[xmca] subjectivity question

From: Mike Cole (lchcmike@gmail.com)
Date: Wed Nov 09 2005 - 08:52:09 PST

Mary-- I found the message where I raised questions about the use of the
subjectivity. The question I am raising is one that I have brooded about for
a long
time without ever seeking to bring the discourses where subjectivity is a
key term
and discourses that use terms like psyche, mind, etc. that tend to come from
 This may not be productive for people to discuss if others are clear on it
but I am not
so would benefit from such a discussion.
Second, and on a very different tack. I would really appreciate help
understanding warrants for claims about another person or group's
I am a member of modern academic culture, so of course I have a general idea
of what the term means from its uses, as in Anna's paper, but in cultural
studies more broadly. But, perhaps because of my training as a behaviorist,
or perhaps because of my training as a student of Alexander Luria's, many
of the term make me nervous, and that extends to Anna's paper and your
discussion with Martin (for whom the term is more comfortable, I believe --
Please, Martin, Anna, Andy, Mary, and others join in here).

Danzinger recounts how it came about that a researcher in a German
laboratory in the 1880's-1990's came to be called "the subject," the person
psychological states/perceptions/elements of consciousness/....... his (it
was all hims at the time) research-partner was, in collaboration with the
trying to obtain "scientific evidence" about. In simple terms, it was the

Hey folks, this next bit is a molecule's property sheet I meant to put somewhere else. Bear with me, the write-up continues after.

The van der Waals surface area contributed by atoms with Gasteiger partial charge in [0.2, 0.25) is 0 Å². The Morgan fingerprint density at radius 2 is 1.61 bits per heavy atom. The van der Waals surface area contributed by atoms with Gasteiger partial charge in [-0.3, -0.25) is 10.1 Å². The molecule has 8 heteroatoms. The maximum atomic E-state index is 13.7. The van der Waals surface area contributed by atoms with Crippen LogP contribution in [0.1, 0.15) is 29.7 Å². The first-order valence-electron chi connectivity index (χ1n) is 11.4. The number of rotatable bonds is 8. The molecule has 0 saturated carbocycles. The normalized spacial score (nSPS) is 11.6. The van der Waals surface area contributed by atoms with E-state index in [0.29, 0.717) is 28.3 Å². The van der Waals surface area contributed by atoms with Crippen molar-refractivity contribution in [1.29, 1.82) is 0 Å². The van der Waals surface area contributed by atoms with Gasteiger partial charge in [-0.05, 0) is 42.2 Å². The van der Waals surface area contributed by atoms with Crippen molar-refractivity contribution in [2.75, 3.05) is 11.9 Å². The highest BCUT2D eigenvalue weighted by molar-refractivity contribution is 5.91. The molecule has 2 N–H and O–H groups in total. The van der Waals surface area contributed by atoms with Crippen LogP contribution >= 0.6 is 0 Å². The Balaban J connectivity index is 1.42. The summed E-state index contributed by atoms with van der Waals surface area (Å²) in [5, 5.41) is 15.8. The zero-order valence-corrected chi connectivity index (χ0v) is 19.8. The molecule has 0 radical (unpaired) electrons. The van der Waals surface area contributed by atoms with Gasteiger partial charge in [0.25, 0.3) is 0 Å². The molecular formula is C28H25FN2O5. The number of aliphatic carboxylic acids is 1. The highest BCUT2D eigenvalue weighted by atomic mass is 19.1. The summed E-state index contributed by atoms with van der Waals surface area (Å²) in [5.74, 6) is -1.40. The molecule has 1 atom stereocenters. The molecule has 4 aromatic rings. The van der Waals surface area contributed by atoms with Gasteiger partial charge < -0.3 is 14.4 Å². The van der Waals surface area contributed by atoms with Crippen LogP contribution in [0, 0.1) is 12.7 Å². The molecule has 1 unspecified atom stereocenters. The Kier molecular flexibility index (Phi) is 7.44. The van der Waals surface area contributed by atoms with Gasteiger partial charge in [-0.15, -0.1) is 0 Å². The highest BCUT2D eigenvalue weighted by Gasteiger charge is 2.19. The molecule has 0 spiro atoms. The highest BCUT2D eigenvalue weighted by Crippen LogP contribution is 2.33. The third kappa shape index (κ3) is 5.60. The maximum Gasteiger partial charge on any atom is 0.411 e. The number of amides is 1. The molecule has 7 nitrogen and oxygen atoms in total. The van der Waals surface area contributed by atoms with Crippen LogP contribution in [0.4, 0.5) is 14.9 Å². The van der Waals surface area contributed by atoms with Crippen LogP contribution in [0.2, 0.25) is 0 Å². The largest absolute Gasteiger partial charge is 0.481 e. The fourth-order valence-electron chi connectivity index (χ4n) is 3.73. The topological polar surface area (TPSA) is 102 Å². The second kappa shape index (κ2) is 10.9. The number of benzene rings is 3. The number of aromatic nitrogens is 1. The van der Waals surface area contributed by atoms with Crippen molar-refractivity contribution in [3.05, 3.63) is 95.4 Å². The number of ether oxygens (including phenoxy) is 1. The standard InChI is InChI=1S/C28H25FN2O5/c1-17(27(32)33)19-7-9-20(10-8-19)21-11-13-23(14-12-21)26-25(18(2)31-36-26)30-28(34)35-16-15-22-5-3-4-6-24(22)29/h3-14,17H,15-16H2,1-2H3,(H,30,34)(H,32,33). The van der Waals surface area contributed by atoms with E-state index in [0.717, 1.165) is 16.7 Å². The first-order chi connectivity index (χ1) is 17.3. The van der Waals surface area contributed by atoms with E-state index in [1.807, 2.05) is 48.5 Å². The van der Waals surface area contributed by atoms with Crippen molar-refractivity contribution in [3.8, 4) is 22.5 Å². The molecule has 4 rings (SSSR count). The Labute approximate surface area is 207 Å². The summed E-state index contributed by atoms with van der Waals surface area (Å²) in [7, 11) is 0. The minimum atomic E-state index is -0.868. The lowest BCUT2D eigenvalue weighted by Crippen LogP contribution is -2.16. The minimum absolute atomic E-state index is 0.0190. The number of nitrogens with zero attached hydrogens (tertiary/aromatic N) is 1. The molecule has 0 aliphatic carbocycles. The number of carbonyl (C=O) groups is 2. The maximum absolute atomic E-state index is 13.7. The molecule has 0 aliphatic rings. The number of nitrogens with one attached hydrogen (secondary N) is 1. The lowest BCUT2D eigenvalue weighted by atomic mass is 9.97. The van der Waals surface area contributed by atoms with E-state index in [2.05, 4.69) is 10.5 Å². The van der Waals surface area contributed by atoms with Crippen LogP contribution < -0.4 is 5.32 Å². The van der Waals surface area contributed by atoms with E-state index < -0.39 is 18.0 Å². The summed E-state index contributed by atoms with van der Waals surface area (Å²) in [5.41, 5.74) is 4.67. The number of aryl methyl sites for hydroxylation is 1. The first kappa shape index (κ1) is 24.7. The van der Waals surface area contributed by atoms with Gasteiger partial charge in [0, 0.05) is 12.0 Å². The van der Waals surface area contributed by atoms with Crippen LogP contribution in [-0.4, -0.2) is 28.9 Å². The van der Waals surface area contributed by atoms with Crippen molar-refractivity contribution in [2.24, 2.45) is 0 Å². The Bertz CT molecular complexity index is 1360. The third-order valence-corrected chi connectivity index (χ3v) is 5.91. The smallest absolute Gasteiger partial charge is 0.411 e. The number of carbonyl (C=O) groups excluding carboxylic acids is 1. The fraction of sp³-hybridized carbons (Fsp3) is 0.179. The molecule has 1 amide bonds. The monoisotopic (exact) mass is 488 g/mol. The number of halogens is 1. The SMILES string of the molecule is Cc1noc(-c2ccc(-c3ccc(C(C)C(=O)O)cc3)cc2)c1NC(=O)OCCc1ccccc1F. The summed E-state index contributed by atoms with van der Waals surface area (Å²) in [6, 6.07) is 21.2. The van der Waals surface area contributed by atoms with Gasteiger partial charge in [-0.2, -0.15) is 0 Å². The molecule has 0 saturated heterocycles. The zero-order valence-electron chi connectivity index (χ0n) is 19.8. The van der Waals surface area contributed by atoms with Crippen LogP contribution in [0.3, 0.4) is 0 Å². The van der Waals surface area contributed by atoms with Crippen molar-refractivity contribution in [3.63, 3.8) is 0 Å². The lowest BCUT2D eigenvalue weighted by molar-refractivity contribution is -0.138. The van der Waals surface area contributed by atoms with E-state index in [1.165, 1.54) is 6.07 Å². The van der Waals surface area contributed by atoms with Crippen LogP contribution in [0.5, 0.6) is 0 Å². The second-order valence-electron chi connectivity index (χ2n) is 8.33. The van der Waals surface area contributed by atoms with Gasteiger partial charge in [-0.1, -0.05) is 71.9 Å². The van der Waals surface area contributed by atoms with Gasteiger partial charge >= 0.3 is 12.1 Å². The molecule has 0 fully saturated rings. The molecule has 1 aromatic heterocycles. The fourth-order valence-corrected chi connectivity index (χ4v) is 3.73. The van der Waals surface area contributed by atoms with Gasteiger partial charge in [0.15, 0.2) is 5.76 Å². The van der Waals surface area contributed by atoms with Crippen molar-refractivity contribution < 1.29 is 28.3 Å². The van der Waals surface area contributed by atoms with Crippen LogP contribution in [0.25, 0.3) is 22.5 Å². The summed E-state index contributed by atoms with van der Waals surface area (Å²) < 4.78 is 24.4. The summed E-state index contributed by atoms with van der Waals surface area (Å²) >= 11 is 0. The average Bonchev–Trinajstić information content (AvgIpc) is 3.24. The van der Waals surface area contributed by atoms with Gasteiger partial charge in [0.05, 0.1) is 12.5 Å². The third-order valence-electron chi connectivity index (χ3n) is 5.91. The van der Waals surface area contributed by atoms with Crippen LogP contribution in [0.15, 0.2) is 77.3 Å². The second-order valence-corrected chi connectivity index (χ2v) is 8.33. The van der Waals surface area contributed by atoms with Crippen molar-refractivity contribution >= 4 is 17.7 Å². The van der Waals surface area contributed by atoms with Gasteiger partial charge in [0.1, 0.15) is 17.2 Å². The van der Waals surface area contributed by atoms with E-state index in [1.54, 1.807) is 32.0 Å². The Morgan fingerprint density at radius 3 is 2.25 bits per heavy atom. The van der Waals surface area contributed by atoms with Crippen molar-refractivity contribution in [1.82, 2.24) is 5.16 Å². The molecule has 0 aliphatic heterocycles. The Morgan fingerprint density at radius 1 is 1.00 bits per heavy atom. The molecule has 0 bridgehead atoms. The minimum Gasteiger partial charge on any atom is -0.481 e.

problem of how you could know what someone else was thinking/feeling.

Luria writes about his disillusion with various attempts to solve this
problem. He specifed, in The Nature of Human Conflicts, and again in his
a method in which the researcher created a situation where s/he and the
"subject" were coordinated in a cultural medium. The behavior of both was
voluntary, not reflexive. Once they achieve highly coordinated joint
actions, the researcher introduces a highly selected change into the
situation and
determines if this change results in a change in the coordinated actions of
the "subject." ONLY when there is selective, predictable, DIS-coordination
of the coordinated joint activity is there a warrant for a claim about the
other person's thought/feeling.

Peg Griffin and I sought to extend this idea into the diagnosis and
remediation of reading difficulties of children with, I believe, reasonable
success. Bruner and
others used it, without acknowledgement or recognition of its general
importance so far as I know, in studies where, for example, infants are
first habituated
to a series of stimuli while their "signature" rhythmic sucking is recorded
and then a small change of interest (phoeme, visual configuration...) is
to see if the suckig is disrupted.

I can give other examples from rare, but naturally occuring events I have
participated in.

But in general, what are the warrants for claims about another person's or
another people's subjectivity? Last night on National Public Radio I heard a
Palastinian and other people writing "in diaspora" speak of the fence as
huge influence on his feeling of being walled out of his own country. The
people from various parts
of Africa rioting in Paris are clearly outraged over their treatment by the
French and I see their anger in their actions. But what can I claim to know
about their
subjectivity (their anger is objectively visible to me)? What can my
daughter, who has lived in Eastern Madagascar at various periods in her
life, gotten
extraordinarily ill from helping grow rice in swamps, participated in cattle
sacrifice, grieved at the death of her Malagasy ancestors, know about
subjectivity? Behind my back,the BBC is showing anyone who will watch the
subjectivity of Latin Americans outraged at American policies. What can I
know about their subjectivity other than its external manifestations?

This is not a known answer question. I would appreciate help in coming to
terms with the use of this term. I believe it must be used with great care
and the
possibility of claims being incorrect. Luria wanted to be able to
distinguish what people said from what they "felt." In Anna's paper, the
terms subjectivity
and intersubjectivity are central. What is being meant by what is being
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